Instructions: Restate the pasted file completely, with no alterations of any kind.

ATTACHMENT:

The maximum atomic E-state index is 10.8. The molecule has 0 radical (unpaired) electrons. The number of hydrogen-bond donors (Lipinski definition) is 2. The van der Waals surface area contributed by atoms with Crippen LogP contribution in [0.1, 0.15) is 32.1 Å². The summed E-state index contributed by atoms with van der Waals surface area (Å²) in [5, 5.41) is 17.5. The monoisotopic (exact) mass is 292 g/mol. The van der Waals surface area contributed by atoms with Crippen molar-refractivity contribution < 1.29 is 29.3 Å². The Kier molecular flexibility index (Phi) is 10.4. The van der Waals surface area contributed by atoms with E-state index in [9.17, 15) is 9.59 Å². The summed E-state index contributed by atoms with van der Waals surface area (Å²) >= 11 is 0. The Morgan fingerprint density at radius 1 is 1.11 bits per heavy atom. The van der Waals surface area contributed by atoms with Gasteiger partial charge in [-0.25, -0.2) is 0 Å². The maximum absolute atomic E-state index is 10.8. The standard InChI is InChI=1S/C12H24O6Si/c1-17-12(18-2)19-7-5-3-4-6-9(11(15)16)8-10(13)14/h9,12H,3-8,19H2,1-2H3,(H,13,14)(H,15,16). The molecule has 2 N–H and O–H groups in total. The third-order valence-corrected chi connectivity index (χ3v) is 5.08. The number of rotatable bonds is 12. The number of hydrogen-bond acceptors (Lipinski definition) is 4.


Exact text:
The maximum atomic E-state index is 10.8. The molecule has 0 radical (unpaired) electrons. The number of hydrogen-bond donors (Lipinski definition) is 2. The van der Waals surface area contributed by atoms with Crippen LogP contribution in [0.1, 0.15) is 32.1 Å². The summed E-state index contributed by atoms with van der Waals surface area (Å²) in [5, 5.41) is 17.5. The monoisotopic (exact) mass is 292 g/mol. The van der Waals surface area contributed by atoms with Crippen molar-refractivity contribution < 1.29 is 29.3 Å². The Kier molecular flexibility index (Phi) is 10.4. The van der Waals surface area contributed by atoms with E-state index in [9.17, 15) is 9.59 Å². The summed E-state index contributed by atoms with van der Waals surface area (Å²) >= 11 is 0. The Morgan fingerprint density at radius 1 is 1.11 bits per heavy atom. The van der Waals surface area contributed by atoms with Gasteiger partial charge in [-0.25, -0.2) is 0 Å². The maximum absolute atomic E-state index is 10.8. The standard InChI is InChI=1S/C12H24O6Si/c1-17-12(18-2)19-7-5-3-4-6-9(11(15)16)8-10(13)14/h9,12H,3-8,19H2,1-2H3,(H,13,14)(H,15,16). The molecule has 2 N–H and O–H groups in total. The third-order valence-corrected chi connectivity index (χ3v) is 5.08. The number of rotatable bonds is 12. The number of hydrogen-bond acceptors (Lipinski definition) is 4.